Janus skirts the edges of Saturn's main rings. The Cassini spacecraft has shown that this small moon and its co-orbital companion, Epimetheus, also share their orbit with a diffuse ring of fine particles.
See PIA08322 for more information about the Janus-Epimetheus ring.
This view looks toward the unilluminated side of the rings from about 11 degrees above the ringplane. Above Janus (181 kilometers, or 113 miles across), at upper left, are the narrow F ring and the outer part of the A ring.
The image was taken in visible light with the Cassini spacecraft narrow-angle camera on Jan. 19, 2008. The view was acquired at a distance of approximately 1.5 million kilometers (940,000 miles) from Janus and at a Sun-Janus-spacecraft, or phase, angle of 21 degrees. Image scale is 9 kilometers (6 miles) per pixel.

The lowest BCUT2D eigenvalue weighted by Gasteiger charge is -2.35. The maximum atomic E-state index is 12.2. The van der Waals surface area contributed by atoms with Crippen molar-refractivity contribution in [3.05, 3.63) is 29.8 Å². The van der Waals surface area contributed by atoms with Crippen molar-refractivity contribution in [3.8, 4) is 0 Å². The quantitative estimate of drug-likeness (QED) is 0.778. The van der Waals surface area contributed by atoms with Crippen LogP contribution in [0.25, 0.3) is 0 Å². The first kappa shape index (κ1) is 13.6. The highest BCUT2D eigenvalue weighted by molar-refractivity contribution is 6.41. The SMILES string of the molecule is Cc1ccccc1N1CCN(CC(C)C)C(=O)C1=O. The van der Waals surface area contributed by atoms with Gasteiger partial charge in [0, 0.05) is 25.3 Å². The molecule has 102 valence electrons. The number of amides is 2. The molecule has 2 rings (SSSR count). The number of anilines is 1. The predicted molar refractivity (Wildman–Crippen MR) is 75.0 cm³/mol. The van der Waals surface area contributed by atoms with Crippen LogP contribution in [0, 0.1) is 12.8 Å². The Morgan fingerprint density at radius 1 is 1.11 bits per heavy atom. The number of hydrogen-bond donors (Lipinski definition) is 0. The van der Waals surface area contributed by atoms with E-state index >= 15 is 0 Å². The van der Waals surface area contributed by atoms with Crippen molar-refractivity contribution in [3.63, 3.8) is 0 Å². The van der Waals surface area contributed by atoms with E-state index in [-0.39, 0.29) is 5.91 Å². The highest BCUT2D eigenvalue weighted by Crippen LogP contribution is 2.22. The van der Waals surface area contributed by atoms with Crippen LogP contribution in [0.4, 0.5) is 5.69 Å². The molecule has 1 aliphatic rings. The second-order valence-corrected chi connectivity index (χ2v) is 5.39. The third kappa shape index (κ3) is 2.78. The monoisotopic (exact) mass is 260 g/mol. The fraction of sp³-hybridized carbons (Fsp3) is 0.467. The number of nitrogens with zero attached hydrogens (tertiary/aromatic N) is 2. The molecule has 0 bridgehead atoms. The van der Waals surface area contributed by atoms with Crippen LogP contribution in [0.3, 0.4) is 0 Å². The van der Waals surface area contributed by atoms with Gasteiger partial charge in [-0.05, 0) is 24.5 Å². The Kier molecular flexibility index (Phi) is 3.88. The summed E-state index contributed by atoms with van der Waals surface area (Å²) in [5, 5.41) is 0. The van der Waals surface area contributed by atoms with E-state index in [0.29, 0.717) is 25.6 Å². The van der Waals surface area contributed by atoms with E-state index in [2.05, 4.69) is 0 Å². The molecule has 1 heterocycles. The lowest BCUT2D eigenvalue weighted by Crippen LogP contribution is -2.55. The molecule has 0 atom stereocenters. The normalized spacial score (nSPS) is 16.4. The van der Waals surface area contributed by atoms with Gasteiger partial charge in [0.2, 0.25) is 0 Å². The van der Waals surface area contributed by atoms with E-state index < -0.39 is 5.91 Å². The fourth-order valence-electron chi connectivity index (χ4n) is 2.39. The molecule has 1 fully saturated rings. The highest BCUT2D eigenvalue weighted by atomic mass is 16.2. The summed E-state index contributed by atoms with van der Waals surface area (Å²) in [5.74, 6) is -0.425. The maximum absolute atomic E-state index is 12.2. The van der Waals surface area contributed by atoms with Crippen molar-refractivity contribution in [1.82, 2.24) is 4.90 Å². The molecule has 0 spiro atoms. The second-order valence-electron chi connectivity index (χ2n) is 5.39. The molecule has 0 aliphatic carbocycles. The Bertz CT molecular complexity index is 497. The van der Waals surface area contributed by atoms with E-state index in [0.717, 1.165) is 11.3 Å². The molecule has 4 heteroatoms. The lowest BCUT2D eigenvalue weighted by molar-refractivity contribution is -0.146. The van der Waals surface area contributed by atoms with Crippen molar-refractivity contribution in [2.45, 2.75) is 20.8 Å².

The Cassini-Huygens mission is a cooperative project of NASA, the European Space Agency and the Italian Space Agency. The Jet Propulsion Laboratory, a division of the California Institute of Technology in Pasadena, manages the mission for NASA's Science Mission Directorate, Washington, D.C. The Cassini orbiter and its two onboard cameras were designed, developed and assembled at JPL. The imaging operations center is based at the Space Science Institute in Boulder, Colo.
For more information about the Cassini-Huygens mission visit http://saturn.jpl.nasa.gov/home/index.cfm. The Cassini imaging team homepage is at http://ciclops.org.